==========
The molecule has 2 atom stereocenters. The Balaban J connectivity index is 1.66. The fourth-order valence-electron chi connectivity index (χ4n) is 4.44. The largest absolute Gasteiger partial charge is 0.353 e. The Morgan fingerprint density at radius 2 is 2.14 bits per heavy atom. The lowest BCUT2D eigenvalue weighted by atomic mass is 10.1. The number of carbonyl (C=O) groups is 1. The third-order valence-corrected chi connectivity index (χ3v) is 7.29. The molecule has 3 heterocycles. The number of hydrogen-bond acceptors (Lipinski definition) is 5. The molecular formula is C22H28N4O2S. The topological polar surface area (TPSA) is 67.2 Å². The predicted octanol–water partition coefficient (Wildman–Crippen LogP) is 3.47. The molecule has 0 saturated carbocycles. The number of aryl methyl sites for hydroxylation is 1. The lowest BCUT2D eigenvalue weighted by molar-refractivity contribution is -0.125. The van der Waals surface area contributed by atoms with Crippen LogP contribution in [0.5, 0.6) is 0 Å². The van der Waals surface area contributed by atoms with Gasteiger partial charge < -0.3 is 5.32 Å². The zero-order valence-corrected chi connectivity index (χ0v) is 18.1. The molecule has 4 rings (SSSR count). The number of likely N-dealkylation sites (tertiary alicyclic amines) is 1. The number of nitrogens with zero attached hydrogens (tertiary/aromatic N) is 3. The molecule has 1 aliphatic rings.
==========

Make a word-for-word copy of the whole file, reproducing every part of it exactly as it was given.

The molecule has 2 atom stereocenters. The Balaban J connectivity index is 1.66. The fourth-order valence-electron chi connectivity index (χ4n) is 4.44. The largest absolute Gasteiger partial charge is 0.353 e. The Morgan fingerprint density at radius 2 is 2.14 bits per heavy atom. The lowest BCUT2D eigenvalue weighted by atomic mass is 10.1. The number of carbonyl (C=O) groups is 1. The third-order valence-corrected chi connectivity index (χ3v) is 7.29. The molecule has 3 heterocycles. The number of hydrogen-bond acceptors (Lipinski definition) is 5. The molecular formula is C22H28N4O2S. The topological polar surface area (TPSA) is 67.2 Å². The predicted octanol–water partition coefficient (Wildman–Crippen LogP) is 3.47. The molecule has 0 saturated carbocycles. The number of aryl methyl sites for hydroxylation is 1. The lowest BCUT2D eigenvalue weighted by molar-refractivity contribution is -0.125. The van der Waals surface area contributed by atoms with Crippen LogP contribution in [0.5, 0.6) is 0 Å². The van der Waals surface area contributed by atoms with Gasteiger partial charge < -0.3 is 5.32 Å². The zero-order valence-corrected chi connectivity index (χ0v) is 18.1. The molecule has 4 rings (SSSR count). The number of likely N-dealkylation sites (tertiary alicyclic amines) is 1. The number of nitrogens with zero attached hydrogens (tertiary/aromatic N) is 3. The molecule has 1 aliphatic rings.